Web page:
AuthorDennisDunn

Ever since my award-winning book, BAREBOW!, was published in the fall of 2008, many people have been urging me to write a regular BLOG for my book’s website. Well, I’ve finally decided to succumb to their wishes, and my inaugural piece launches this first week of April, 2015.

As the first person in history to take all 29 North American huntable big-game animals with a bow and purely instinctive shooting, I believe I have much of value to share with others who aspire to do great things of their own in the hunting world. Regardless of your weapon of choice, if you feel there may still be many “tips” or “tricks” you can learn about how to outsmart a trophy animal in the wild, then this blog column will be for you.

I’m often asked what I consider to be the biggest difference between rifle hunting and bow hunting, and my standard answer is simply:

“A rifle hunt usually ends when the hunter gets within 200 yards of his or her quarry; whereas, at 200 yards, the bowhunter’s challenge has seldom even gotten underway yet.”

For that reason, even a firearm hunter is likely to find this blog-space of considerable interest. Especially if he or she thrills to the chase, and enjoys the challenge of outsmarting the prey- animal’s much keener senses, so as to remain undetected at close range until — finally — the ardently-hoped-for “moment of truth” is suddenly at hand.

I will say right up front that one of the major goals of this blog will be to help gun hunters sharpen their skills in the field, so that they become less reliant for success on superior marksmanship and more reliant upon their genuine stalking abilities and the honing of their predator-system of instincts. Of course, once a firearm hunter makes the transition and discovers that producing “close encounters of the furry kind” is a CHOICE which is eminently doable — providing one has developed the necessary skills and PATIENCE to “make them happen” — then a sea-change is likely to occur. That is the reason so many rifle hunters eventually switch over to a bow and remain committed to that choice of weapon for the remainder of their hunting lifetime.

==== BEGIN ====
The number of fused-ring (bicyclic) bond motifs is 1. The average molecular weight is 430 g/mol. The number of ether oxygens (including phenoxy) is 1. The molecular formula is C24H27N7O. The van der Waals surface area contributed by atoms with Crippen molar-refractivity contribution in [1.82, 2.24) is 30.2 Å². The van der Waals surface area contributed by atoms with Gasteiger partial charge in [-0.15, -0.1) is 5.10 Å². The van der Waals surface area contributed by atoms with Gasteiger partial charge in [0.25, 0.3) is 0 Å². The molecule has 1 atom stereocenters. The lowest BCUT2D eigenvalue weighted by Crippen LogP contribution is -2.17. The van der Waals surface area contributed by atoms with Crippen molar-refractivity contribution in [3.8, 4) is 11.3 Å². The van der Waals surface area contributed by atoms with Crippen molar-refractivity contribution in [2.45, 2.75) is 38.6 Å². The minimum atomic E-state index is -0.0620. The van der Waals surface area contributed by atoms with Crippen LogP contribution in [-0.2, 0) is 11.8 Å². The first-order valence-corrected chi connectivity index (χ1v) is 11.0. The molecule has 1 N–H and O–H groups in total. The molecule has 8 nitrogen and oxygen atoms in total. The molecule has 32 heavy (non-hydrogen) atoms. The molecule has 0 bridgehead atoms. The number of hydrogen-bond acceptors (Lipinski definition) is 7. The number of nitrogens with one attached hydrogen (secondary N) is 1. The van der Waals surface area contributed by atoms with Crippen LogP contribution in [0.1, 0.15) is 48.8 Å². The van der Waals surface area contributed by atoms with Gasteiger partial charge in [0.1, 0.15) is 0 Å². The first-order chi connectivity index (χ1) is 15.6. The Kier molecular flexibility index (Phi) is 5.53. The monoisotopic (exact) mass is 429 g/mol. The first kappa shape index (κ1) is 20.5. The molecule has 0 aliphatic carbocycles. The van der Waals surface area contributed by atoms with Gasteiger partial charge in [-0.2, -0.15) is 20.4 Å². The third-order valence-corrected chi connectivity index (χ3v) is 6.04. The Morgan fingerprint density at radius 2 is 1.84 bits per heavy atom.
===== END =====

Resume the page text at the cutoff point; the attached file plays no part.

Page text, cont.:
I caution the reader against assuming that I am anti-gun hunting. That is not at all the case. The challenges of hunting, however, are all about what restrictions one is willing to place upon oneself and one’s weaponry, so as to give the wild animals (particularly the trophy-quality ones) more than just a sporting chance of surviving the contest. Few record-book animals are come by easily in the field, and — in the rare cases where they are — they’re never prized or valued by the successful hunter the way they should be.

In a week to ten days, I will publish my first major essay on this blog-site.   It will be titled, “Why I Hunt Barebow, Always Have, and Always Will!” I can assure the reader it will provide much food for thought, as well as some entertainment, to boot!

Be sure to check back ink a week or so.

 

 


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